The U.S. federal tax system is a pay-as-you-go arrangement. Taxpayers are supposed to pay the IRS relatively soon after they receive any income.
Ideally, you pay toward your tax obligation throughout 2020 by one means or another. This is usually done by making estimated quarterly payments or having an employer withhold taxes from your paycheck.
But this can be challenging, especially for the self-employed. If you were unemployed or had irregular income due to the pandemic, it can be even harder.
Worried about how to pay your taxes when it’s time to file your 2020 return? Perhaps this bumpy year caused you to forget to make an estimated payment. Maybe you were living from one unemployment check to the next.
Whatever the case, you have options. Learn what to do next.
Adjust Your Withholding
Taxpayers who worked as employees throughout the pandemic might fare better than others when it comes time to file their tax return in May 2021. The IRS extended the filing deadline for 2020 taxes in response to the ongoing pandemic, from April 15 to May 17, 2021.
If you were an employee, you've already paid as you earned, because taxes have been withheld from each of your paychecks. This was done based on the information you provided on your W-4 Forms.
Based on these forms, your employer has been forwarding that money to the IRS on your behalf throughout the year.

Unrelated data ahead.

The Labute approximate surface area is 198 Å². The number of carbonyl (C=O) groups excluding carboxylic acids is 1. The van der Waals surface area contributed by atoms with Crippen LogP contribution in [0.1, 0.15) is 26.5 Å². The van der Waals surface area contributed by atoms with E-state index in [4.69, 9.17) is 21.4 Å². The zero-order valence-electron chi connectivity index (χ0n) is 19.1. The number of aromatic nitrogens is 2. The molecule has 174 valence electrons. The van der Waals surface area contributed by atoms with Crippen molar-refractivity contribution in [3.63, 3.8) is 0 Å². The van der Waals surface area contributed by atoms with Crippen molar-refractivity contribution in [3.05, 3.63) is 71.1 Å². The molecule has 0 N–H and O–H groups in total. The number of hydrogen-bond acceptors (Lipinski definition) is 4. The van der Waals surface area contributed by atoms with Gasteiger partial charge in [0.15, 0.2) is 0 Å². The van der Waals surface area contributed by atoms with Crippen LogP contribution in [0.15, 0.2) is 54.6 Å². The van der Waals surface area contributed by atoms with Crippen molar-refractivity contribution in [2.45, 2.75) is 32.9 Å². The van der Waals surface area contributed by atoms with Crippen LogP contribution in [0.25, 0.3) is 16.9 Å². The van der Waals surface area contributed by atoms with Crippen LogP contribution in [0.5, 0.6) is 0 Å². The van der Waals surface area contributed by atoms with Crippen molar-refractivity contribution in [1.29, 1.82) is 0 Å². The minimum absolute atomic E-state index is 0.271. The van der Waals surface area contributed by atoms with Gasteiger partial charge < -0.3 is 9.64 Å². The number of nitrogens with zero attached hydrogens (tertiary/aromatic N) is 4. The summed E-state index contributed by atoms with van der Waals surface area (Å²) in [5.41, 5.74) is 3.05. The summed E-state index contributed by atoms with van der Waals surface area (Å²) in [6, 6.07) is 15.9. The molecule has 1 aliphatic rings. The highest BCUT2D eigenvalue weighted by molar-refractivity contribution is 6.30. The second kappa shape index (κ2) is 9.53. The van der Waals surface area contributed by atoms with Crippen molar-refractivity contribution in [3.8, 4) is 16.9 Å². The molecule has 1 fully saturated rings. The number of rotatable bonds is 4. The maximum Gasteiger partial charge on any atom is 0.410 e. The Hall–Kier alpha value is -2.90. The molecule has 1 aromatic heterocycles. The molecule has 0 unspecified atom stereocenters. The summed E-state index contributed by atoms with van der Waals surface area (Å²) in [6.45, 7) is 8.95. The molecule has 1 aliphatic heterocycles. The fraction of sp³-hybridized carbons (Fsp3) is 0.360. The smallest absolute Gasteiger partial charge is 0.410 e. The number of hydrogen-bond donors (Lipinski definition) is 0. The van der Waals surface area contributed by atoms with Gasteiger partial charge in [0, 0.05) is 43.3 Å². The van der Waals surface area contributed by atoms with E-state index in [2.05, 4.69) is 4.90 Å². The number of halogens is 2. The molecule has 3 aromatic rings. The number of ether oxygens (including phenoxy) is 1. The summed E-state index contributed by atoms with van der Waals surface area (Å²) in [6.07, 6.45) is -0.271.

Your withholding should come pretty close to covering what you owe if you completed your Form W-4 correctly and didn’t have any additional sources of income that you haven’t accounted for.
Form W-4 can be changed as needed. The IRS recommends reviewing and updating it from time to time to ensure that the information you initially provided to your employer is still correct. This includes:
- Your filing status
- The number of your dependents
- Tax credits you’re likely to claim
- Tax credits you won’t be able to claim again this year
Did you pick up a side gig to make extra cash during a difficult year? You can request that more money be withheld from your pay to cover this income. There’s a special line on the 2020 Form W-4 for this purpose.
You should also update your withholding if you had a big life change in 2020. This could be the case if you:
- Had a child
- Had a child “age out” of dependent status at any time in 2020
The IRS provides a handy tax withholding estimator on its website to help you get your withholding just right.
Make Estimated Quarterly Payments
Are you self-employed, or do you prefer to leave your employer out of the process rather than request extra withholding? You can make estimated quarterly income tax payments. These payments should be based on what you will probably owe on all taxable income at year’s end.
IRS Form 1040-ES includes a worksheet to help you make an accurate prediction of what you’re likely to owe.
If you're a sole proprietor or independent contractor, you must make estimated payments. Your clients and customers don’t typically withhold taxes from their payments to you.
The IRS charges penalties if you don’t do so and come up short at filing time. But other taxpayers are free to pay in this way as well.
To avoid an estimated tax penalty, pay at least 90% of your total tax bill by year’s end if you suspect that you’ll owe $1,000 or more in income tax for the year.
The “quarterly” part of this option derives from the fact that estimated payments are due to the IRS four times a year. January 15, 2021, was the final quarterly payment date for the 2020 tax year.
In future years, “If you know your tax bracket, you can send a quarterly payment on September 15 for the third quarter, and January 15 for the fourth quarter,” according to Michael Merlino, president and CEO of Atlantic Accounting Services in Northfield, N.J.